A family member of one of the 276 who returned to their home in Punjab, told HT: “The next instalment was to be paid when he would have reached Nicaragua and another after reaching Mexico and the final one on reaching the final destination [the US],” the person said, requesting anonymity. Their relative had left for Dubai on a work visa two months ago.

    The money is usually paid in tranches, with 3-5lakh at the beginning.

    The Crime Investigation Department (CID) of the Gujarat police has identified 96 people from four districts – Gandhinagar, Mehsana, Sabarkantha and Banaskantha — who were among the 276 sennt back from France.

    Police said family members and the passengers are not cooperating with them and have insisted they were on a legitimate visit to Nicaragua, a claim they are possibly making to avoid any action from police.

    “They are also likely to not press any charges if they get their refunds. The only thing that matters to most of these families now is to recover the money they had paid, a settlement of sorts with the rackets kingpins,” said another official, asking not to be named.

    Both Mexico and Nicaragua allow Indians to get a visa on arrival if they have a visa for UK, the Schengen area (most European Union countries such as France and Spain) among some others. It is to secure a visa for these transit nations and to therefore be eligible for visa-on-arrival that the companies in the syndicate forged documents, going so far as arranging more skilled people to take the IELTS test, which is often a prerequisite for students visas to some countries.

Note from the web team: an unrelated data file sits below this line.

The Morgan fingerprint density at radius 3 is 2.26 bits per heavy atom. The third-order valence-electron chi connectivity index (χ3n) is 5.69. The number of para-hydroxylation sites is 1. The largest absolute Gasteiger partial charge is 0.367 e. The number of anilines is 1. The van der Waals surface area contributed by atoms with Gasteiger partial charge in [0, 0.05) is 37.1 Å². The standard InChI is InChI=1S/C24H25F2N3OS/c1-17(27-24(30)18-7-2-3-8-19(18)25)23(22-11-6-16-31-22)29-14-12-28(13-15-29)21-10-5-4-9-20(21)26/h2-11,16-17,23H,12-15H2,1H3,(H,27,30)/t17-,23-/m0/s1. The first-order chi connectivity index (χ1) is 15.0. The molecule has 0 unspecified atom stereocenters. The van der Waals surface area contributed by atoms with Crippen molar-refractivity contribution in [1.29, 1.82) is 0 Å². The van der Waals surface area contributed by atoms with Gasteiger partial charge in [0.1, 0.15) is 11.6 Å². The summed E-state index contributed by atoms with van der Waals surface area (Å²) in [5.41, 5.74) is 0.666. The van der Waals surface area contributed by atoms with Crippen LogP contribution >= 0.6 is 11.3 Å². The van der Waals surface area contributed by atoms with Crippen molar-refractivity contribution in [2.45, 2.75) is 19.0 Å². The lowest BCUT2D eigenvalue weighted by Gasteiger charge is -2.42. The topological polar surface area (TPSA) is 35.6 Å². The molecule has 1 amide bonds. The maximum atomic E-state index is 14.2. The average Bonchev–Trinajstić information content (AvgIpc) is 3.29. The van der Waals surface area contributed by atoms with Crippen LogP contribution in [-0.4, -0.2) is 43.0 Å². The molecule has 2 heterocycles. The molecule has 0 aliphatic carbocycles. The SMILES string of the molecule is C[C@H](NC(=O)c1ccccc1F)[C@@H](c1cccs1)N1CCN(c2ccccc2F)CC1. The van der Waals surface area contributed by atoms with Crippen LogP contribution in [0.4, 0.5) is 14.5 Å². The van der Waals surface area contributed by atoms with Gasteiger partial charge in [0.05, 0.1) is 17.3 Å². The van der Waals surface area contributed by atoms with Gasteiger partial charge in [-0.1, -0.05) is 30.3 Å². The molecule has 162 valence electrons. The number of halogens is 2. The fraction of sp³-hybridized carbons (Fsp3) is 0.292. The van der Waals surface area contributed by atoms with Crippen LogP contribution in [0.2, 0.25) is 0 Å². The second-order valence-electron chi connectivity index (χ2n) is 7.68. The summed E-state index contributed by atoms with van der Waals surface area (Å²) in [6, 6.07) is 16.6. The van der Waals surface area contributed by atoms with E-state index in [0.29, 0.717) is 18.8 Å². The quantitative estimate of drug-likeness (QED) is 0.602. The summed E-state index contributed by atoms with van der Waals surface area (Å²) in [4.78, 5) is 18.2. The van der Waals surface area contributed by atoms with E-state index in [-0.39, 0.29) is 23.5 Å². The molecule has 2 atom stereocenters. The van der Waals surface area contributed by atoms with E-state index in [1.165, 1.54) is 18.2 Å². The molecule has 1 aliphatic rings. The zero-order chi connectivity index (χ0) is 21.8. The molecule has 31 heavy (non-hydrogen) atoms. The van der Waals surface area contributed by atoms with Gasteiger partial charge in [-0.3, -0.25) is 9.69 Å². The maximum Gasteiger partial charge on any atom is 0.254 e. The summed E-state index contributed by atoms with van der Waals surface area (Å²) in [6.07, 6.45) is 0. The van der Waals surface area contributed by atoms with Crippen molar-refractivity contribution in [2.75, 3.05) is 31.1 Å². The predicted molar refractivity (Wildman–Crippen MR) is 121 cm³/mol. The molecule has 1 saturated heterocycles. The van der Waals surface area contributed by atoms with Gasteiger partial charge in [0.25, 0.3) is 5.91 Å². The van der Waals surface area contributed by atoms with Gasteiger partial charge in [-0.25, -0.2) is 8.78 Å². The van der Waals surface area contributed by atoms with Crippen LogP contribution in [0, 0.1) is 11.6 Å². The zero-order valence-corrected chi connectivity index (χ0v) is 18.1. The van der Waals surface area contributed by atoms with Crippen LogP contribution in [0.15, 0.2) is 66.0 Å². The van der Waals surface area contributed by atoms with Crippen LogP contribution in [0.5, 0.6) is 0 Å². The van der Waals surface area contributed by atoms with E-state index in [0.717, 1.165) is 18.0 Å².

A senior official said that raids at 17 offices, they have recovered passports, forged IELTS results, bank statements, Aadhaar cards, and school and college marksheets. “Based on the recovery we are conducting investigation and questioning family members of the passengers to know the exact sequence of the travel,” he said requesting anonymity.

    The official said since the families are reluctant to cooperate fearing police action, they are now scouring details of people who took a similar route out of India. “We are verifying the travel list from the airport to know how many people travelled from Gujarat to Mumbai and Dubai in the last three months. How many have returned and whereabouts of the rest through their family members,” he said.

    Passports and Instagram ads

    The raids showed that the travel companies held the passports of 300-500 people, purportedly as a guarantee for their families to pay up the final instalments, which they do only once their relatives have reached their destination.

    Read here: Separate probes on post-plane grounding in France over trafficking suspicions

    “It is the responsibility of the tout to return the passport in US to the concerned person after they receive the entire payment from the passenger,” the officer said, adding that some passports were recovered from these offices while records of others had been seen.

    A second police official, attached with the cyber division, said the department was also probing multiple social media accounts through which these rackets were advertised. One of these accounts, seen by HT, advertised services for people who wanted to reach US “via legal route or illegal route”, and also to those visas had been rejected on previous occasions.

    (With inputs from Navrajdeep Singh in Jalandhar)